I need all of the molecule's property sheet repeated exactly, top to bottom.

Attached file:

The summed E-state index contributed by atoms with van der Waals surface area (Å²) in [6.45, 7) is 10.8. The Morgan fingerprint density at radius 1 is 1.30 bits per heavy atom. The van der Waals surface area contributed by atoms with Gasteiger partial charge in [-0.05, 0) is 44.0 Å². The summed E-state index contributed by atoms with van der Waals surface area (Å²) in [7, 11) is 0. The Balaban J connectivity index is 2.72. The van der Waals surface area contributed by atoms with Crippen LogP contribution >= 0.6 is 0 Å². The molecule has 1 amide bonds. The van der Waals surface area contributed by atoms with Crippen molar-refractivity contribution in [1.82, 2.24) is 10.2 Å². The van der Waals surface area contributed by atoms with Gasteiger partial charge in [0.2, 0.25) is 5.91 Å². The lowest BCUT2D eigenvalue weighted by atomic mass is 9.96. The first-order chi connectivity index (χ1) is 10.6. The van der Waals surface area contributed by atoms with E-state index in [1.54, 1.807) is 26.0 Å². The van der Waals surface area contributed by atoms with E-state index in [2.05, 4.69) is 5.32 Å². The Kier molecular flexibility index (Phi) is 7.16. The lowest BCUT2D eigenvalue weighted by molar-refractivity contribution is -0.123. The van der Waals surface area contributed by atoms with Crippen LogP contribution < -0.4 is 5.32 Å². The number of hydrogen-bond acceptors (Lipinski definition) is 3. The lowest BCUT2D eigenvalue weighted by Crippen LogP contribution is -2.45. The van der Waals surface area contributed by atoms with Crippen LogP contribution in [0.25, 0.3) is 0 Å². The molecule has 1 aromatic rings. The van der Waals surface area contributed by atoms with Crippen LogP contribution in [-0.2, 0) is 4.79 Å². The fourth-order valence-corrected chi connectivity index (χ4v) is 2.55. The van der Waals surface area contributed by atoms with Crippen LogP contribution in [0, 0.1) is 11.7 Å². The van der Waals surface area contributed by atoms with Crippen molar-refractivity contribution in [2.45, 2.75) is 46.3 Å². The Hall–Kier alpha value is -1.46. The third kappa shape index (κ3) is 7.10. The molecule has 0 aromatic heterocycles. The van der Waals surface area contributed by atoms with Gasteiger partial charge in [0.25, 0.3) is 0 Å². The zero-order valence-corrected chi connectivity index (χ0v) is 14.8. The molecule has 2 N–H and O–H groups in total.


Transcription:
The summed E-state index contributed by atoms with van der Waals surface area (Å²) in [6.45, 7) is 10.8. The Morgan fingerprint density at radius 1 is 1.30 bits per heavy atom. The van der Waals surface area contributed by atoms with Gasteiger partial charge in [-0.05, 0) is 44.0 Å². The summed E-state index contributed by atoms with van der Waals surface area (Å²) in [7, 11) is 0. The Balaban J connectivity index is 2.72. The van der Waals surface area contributed by atoms with Crippen LogP contribution >= 0.6 is 0 Å². The molecule has 1 amide bonds. The van der Waals surface area contributed by atoms with Crippen molar-refractivity contribution in [1.82, 2.24) is 10.2 Å². The van der Waals surface area contributed by atoms with Gasteiger partial charge in [0.2, 0.25) is 5.91 Å². The lowest BCUT2D eigenvalue weighted by atomic mass is 9.96. The first-order chi connectivity index (χ1) is 10.6. The van der Waals surface area contributed by atoms with E-state index in [1.54, 1.807) is 26.0 Å². The van der Waals surface area contributed by atoms with E-state index in [2.05, 4.69) is 5.32 Å². The Kier molecular flexibility index (Phi) is 7.16. The lowest BCUT2D eigenvalue weighted by molar-refractivity contribution is -0.123. The van der Waals surface area contributed by atoms with Crippen LogP contribution < -0.4 is 5.32 Å². The number of hydrogen-bond acceptors (Lipinski definition) is 3. The lowest BCUT2D eigenvalue weighted by Crippen LogP contribution is -2.45. The van der Waals surface area contributed by atoms with Crippen LogP contribution in [0.25, 0.3) is 0 Å². The molecule has 1 aromatic rings. The van der Waals surface area contributed by atoms with Crippen LogP contribution in [-0.2, 0) is 4.79 Å². The fourth-order valence-corrected chi connectivity index (χ4v) is 2.55. The van der Waals surface area contributed by atoms with Crippen LogP contribution in [0, 0.1) is 11.7 Å². The van der Waals surface area contributed by atoms with Crippen molar-refractivity contribution in [2.45, 2.75) is 46.3 Å². The Hall–Kier alpha value is -1.46. The third kappa shape index (κ3) is 7.10. The molecule has 0 aromatic heterocycles. The van der Waals surface area contributed by atoms with Gasteiger partial charge in [0.25, 0.3) is 0 Å². The zero-order valence-corrected chi connectivity index (χ0v) is 14.8. The molecule has 2 N–H and O–H groups in total.